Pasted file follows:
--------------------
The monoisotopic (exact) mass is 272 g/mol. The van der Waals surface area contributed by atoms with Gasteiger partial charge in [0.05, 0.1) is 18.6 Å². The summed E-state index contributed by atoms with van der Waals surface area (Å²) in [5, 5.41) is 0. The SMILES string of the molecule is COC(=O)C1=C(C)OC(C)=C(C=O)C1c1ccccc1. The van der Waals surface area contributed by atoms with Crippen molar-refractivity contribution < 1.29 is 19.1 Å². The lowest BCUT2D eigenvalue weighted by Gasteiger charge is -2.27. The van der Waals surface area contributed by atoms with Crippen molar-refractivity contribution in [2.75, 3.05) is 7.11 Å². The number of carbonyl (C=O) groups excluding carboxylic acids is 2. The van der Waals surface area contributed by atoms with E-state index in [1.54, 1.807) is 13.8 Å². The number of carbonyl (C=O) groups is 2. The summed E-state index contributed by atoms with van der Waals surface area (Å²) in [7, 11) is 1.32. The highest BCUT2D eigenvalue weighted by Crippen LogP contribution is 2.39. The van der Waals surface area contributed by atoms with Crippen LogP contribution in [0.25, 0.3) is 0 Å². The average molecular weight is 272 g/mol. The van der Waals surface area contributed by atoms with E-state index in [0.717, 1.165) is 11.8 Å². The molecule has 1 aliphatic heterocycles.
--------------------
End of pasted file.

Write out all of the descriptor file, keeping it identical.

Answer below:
The monoisotopic (exact) mass is 272 g/mol. The van der Waals surface area contributed by atoms with Gasteiger partial charge in [0.05, 0.1) is 18.6 Å². The summed E-state index contributed by atoms with van der Waals surface area (Å²) in [5, 5.41) is 0. The SMILES string of the molecule is COC(=O)C1=C(C)OC(C)=C(C=O)C1c1ccccc1. The van der Waals surface area contributed by atoms with Crippen molar-refractivity contribution < 1.29 is 19.1 Å². The lowest BCUT2D eigenvalue weighted by Gasteiger charge is -2.27. The van der Waals surface area contributed by atoms with Crippen molar-refractivity contribution in [2.75, 3.05) is 7.11 Å². The number of carbonyl (C=O) groups excluding carboxylic acids is 2. The van der Waals surface area contributed by atoms with E-state index in [1.54, 1.807) is 13.8 Å². The number of carbonyl (C=O) groups is 2. The summed E-state index contributed by atoms with van der Waals surface area (Å²) in [7, 11) is 1.32. The highest BCUT2D eigenvalue weighted by Crippen LogP contribution is 2.39. The van der Waals surface area contributed by atoms with Crippen LogP contribution in [0.25, 0.3) is 0 Å². The average molecular weight is 272 g/mol. The van der Waals surface area contributed by atoms with E-state index in [0.717, 1.165) is 11.8 Å². The molecule has 1 aliphatic heterocycles.